“We are disturbed not by what happens to us, but by our thoughts about what happens”
Greek philosopher Epictetus
For anyone suffering with anxiety, you could also add “or what might happen” to the end of the above quote.
Social anxiety disorder, also known as social phobia, describes the fear, nervousness and apprehension in relationships you have with other people. We all feel a degree of this, and that’s normal. But in social anxiety disorder, the intensity of the symptoms are far higher, leading to a significant impact on your life.
If you have social anxiety disorder, you get anxious when you think you might do something that will be humiliating or embarrassing. You think other people are judging you. And that they judge you in a negative way. You fear you might do something humiliating or embarrassing. This fear is inhibiting. It makes you self-aware. And because your mind focuses on these possible outcomes, you might even do something which is embarrassing, but more often than not, you don’t. However, this fear, leads to a downward cycle of avoidance and more anxiety when you interact with other people.
If you suffer with social anxiety, you tend to assume, that when you interact with other people, this will be painfully revealing. You fear others might notice your weaknesses, or awkwardness, or that you will be rejected, or dismissed, or ignored, or criticised. You fear you are not behaving in an acceptable way.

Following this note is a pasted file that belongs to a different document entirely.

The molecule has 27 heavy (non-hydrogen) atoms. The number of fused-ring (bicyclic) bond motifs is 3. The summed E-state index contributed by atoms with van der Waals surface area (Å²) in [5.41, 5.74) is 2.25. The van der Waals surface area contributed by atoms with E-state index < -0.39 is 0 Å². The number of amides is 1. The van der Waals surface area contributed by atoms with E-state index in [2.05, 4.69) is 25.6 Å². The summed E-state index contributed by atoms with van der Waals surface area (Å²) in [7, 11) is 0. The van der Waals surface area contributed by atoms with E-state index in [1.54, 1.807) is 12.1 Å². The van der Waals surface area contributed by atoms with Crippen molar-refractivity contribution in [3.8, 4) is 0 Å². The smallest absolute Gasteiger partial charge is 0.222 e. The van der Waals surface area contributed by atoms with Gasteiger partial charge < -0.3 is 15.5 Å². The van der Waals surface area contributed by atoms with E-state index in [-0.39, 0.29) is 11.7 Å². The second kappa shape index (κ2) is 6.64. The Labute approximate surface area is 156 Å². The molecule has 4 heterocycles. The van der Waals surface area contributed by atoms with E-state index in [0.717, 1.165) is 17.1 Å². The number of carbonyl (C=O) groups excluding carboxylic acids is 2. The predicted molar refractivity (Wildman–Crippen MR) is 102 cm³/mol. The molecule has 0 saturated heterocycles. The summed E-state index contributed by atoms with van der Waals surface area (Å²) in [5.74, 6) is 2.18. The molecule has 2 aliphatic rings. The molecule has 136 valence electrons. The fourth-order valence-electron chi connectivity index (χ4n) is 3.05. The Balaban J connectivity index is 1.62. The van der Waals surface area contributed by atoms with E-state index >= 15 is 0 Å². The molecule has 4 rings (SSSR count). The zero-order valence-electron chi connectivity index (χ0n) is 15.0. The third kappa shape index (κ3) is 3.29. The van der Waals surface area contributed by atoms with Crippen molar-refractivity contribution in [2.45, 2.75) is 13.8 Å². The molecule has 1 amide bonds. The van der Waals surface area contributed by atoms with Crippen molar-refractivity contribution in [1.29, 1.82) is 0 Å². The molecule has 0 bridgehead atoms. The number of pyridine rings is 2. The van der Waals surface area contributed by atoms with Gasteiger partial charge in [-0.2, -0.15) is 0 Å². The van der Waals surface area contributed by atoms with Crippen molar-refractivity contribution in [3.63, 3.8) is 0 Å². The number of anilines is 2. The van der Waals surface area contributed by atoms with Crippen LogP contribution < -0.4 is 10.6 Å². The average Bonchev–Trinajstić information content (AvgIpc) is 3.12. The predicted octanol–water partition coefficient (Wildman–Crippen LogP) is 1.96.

This perception of social situations makes it hard for you to be normal, to act naturally, to talk normally, or even to make friends. This can lead to isolation and loneliness.
If you have social anxiety, some of the unfortunate consequences can be:
- dropping out of school,
- not pursuing careers you are capable of,
- difficulties at work, or in your personal life,
- lack of intimate relationships, or finding someone to share your life with.
Sometimes, you might not even be aware you have this condition. Or, you become aware of it later in life, perhaps in your 40s and 50s. This means you have suffered with the effects of social anxiety for all these years. And, there is a good chance it could have been prevented, with the appropriate help.
Someone with social anxiety can have many positive things about them like being friendly, or having a sense of fun, or being serious, or lively, or amusing, or kind or the ability to behave in a spontaneous way. BUT, feeling at ease with other people is hard if you have social anxiety. So it hides these good things about you, from view. And because these good things about you are hidden from view, over time, you can lose your belief and confidence in these worthy aspects of yourself.
One of the great benefits of learning to overcome social anxiety is that it allows you to express yourself, enjoy being yourself, and to rediscover yourself.